The supermarket price war drove food and drink costs to their first fall since 2006 last month as inflation dipped to a four-and-a-half-year low, official figures showed today.

The Consumer Prices Index (CPI) measure of inflation dropped more steeply than expected to 1.5% in May - the lowest level since October 2009 - from 1.8% in April.

Shoppers experienced a year-on-year decline of 0.6% in food and non-alcoholic drinks prices, the first for more than eight years and the heaviest since October 2004.

It came amid a sustained push by the major supermarkets Tesco, Asda, Sainsbury's and Morrisons to combat the threat of discounters Aldi and Lidl which have been gnawing at their market shares.

The CPI figures mark the sixth month in a row when the rate has been at or below the Bank of England's 2% target, the first time this has happened since 2009.

Prime Minister David Cameron tweeted: "Good news that inflation is at its lowest for 5 years - it means more stability and financial security for everyone."

But Labour and the unions pointed to the fact that households were still being squeezed with most recent data showing wage growth had slowed to 0.7%

Today's inflation figures from the Office for National Statistics (ONS) showed air fares, lower due to the timing of Easter, had a significant downward effect on CPI while petrol pulled in the other direction as pump prices crept up.

The falling price of groceries was driven by month-on-month decreases for staples such as bread and cereals (1.6%), meat (1%), vegetables (2.6%) and soft drinks (1.3%).

However, wine lovers may have noticed little improvement in the cost of their weekly shop as the price of a bottle was up 4% on the month. Computer game fans were also shelling out more.

Meanwhile, lower womenswear prices saw clothing and footwear record negative year-on-year inflation for the first time since April last year.

The fall in CPI inflation sees it resume a downward trend that began last summer, following a rise to 1.8% in April.

Chancellor George Osborne said in a Twitter message: "Another sign that our long term economic plan is working, but lots more to do."

But shadow Treasury minister Catherine McKinnell MP said: "The fall in the rate of inflation is welcome, yet most people are still feeling the squeeze."

TUC general secretary Frances O'Grady said: "Inflation may have fallen slightly but prices continue to rise faster than wages. Living standards are still on the slide which means that for many families the recovery is far from a reality."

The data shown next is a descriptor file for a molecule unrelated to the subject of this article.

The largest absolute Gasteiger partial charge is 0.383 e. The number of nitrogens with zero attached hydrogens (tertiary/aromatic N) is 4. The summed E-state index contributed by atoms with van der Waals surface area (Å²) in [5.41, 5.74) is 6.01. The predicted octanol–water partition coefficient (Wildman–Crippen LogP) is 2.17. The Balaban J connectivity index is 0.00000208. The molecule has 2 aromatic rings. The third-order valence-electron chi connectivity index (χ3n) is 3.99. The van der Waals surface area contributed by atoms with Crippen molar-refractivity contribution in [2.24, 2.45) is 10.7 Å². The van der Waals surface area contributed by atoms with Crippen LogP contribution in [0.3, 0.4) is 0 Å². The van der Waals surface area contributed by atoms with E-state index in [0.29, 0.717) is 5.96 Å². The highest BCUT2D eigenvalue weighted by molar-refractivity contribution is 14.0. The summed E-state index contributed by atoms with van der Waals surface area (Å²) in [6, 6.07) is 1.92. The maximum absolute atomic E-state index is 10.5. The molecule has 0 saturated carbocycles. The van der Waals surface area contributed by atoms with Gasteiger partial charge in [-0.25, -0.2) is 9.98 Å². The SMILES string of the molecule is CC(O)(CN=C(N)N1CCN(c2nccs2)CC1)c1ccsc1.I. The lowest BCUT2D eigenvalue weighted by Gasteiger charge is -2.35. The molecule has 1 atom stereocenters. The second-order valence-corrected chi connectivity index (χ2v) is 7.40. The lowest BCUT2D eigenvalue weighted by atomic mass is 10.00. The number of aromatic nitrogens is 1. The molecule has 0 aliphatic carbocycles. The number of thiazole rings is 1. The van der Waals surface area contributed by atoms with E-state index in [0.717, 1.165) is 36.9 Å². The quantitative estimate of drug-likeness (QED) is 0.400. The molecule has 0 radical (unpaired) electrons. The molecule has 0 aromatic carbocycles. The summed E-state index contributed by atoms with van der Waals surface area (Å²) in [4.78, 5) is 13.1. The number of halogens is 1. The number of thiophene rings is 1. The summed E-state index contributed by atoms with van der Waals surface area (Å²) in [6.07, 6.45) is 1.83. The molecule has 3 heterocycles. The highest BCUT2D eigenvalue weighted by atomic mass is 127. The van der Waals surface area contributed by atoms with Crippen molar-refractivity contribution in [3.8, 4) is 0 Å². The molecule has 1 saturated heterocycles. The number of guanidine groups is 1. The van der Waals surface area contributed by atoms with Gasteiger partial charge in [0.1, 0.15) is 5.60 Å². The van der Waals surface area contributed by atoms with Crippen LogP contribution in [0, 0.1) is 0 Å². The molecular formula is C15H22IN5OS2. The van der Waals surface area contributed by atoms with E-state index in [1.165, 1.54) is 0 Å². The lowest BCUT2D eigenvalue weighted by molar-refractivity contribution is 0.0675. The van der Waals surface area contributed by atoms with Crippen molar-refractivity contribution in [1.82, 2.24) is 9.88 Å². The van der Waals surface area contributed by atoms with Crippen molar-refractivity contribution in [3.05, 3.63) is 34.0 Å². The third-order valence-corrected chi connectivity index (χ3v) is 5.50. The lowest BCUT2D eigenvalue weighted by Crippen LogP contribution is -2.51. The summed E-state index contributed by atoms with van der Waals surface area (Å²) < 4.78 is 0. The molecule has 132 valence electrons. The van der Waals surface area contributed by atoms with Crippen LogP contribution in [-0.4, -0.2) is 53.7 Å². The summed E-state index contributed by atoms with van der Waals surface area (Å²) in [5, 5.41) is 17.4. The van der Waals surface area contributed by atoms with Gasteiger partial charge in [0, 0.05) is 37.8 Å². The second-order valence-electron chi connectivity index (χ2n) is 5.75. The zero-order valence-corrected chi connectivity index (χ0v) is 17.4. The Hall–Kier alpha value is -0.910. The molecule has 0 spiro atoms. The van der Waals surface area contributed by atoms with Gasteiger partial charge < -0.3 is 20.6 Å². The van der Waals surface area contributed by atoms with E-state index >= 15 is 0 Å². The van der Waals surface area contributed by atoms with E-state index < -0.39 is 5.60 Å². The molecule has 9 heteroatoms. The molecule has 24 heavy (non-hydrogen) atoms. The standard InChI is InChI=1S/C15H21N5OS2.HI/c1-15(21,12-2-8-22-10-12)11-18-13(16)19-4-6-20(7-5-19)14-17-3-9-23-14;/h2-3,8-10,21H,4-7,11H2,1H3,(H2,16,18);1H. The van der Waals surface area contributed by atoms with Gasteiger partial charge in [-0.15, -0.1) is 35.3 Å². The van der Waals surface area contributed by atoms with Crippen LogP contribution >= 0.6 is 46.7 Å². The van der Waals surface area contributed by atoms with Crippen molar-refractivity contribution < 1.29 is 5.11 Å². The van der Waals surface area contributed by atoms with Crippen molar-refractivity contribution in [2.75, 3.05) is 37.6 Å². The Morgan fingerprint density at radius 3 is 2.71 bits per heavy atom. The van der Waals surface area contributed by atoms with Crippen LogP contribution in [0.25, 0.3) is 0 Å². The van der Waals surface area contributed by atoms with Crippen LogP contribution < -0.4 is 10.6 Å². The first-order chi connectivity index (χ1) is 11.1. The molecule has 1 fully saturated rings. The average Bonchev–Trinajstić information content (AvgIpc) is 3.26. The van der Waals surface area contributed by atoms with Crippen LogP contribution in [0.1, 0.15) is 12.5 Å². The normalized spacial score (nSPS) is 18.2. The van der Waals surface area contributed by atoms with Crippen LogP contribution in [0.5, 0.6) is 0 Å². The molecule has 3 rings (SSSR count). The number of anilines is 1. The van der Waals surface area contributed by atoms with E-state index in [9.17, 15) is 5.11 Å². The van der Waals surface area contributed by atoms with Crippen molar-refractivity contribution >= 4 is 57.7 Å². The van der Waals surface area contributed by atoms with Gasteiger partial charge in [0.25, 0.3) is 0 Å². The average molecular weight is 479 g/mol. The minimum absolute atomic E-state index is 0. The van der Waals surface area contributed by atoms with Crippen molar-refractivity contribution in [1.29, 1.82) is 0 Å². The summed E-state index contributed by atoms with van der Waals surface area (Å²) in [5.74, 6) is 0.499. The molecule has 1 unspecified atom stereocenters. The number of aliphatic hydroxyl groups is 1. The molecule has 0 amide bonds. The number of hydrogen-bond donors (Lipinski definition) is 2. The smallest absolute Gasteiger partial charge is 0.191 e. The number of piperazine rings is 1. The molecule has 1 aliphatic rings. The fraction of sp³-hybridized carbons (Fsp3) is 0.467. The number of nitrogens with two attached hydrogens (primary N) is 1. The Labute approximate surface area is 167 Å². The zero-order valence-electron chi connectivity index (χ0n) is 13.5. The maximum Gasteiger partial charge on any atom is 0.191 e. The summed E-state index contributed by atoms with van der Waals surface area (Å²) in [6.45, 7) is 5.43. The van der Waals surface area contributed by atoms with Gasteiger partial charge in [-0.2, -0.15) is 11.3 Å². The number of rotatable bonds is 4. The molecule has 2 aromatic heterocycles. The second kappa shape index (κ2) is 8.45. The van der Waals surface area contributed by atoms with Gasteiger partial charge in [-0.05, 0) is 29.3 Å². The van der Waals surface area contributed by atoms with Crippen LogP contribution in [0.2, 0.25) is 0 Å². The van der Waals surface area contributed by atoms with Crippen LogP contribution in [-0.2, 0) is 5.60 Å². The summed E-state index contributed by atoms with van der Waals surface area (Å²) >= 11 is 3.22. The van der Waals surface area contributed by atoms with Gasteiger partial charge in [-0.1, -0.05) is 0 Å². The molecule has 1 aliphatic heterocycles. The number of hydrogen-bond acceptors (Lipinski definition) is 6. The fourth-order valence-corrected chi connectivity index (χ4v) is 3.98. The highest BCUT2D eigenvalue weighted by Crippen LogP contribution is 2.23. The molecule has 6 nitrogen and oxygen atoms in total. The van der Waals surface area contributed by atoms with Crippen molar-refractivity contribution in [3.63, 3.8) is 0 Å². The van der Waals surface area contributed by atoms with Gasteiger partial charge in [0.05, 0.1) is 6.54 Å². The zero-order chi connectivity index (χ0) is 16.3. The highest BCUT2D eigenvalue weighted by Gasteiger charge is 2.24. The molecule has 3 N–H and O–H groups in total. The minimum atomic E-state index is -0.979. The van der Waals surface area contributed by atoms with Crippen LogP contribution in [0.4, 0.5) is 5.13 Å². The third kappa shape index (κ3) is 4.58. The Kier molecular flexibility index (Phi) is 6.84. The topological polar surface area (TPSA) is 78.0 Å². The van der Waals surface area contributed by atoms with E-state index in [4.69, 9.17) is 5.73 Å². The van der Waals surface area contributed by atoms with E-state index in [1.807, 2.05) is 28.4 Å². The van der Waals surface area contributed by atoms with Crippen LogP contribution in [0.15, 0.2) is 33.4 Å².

The figures initially saw the pound fall against the US dollar as they dented expectations that interest rates may rise as early as this year, but it was later flat.

Continued low inflation appears to ease any pressure on the Bank of England to raise rates but last week governor Mark Carney signalled that the first hike after more than five years at 0.5% could come sooner than expected.

Policy makers must consider inflationary pressures that could be building up down the track as the recovery continues to make strides - as separate ONS figures showed house prices up 9.9%, their highest annual increase in nearly four years.

Ian Stewart, chief economist at Deloitte, said: "The UK is experiencing low inflation and strong growth, the holy grail for economic policymakers.

"Inflation has almost halved from last year's peak and growth expectations for this year have almost doubled. We are in the sweet spot of the economic cycle."

Samuel Tombs, UK economist at Capital Economics, said producer price indicators, the strength of the pound making imports cheaper, and political pressure on energy bills were likely to see inflation ease further to as low as 1% by the end of the year.

He said: "Against this low inflation backdrop, we believe the MPC [Monetary Policy Committee] is likely to tread cautiously and raise interest rates only very gradually over the coming years."

Martin Beck, senior economic advisor to the EY ITEM Club, said: "Looking forward, inflation is likely to remain below the MPC's 2% target for some months to come.

"While the recent rise in oil prices, linked to the troubles in Iraq, is one blot on the landscape, any pressure on firms to raise prices as a result of higher wage demands still remains noticeable by its absence."

David Kern, chief economist at the British Chambers of Commerce, said: "The continued fall in inflation below the 2% target is good news for businesses and consumers, and supports our calls for the MPC to avoid jumping the gun on interest rate rises."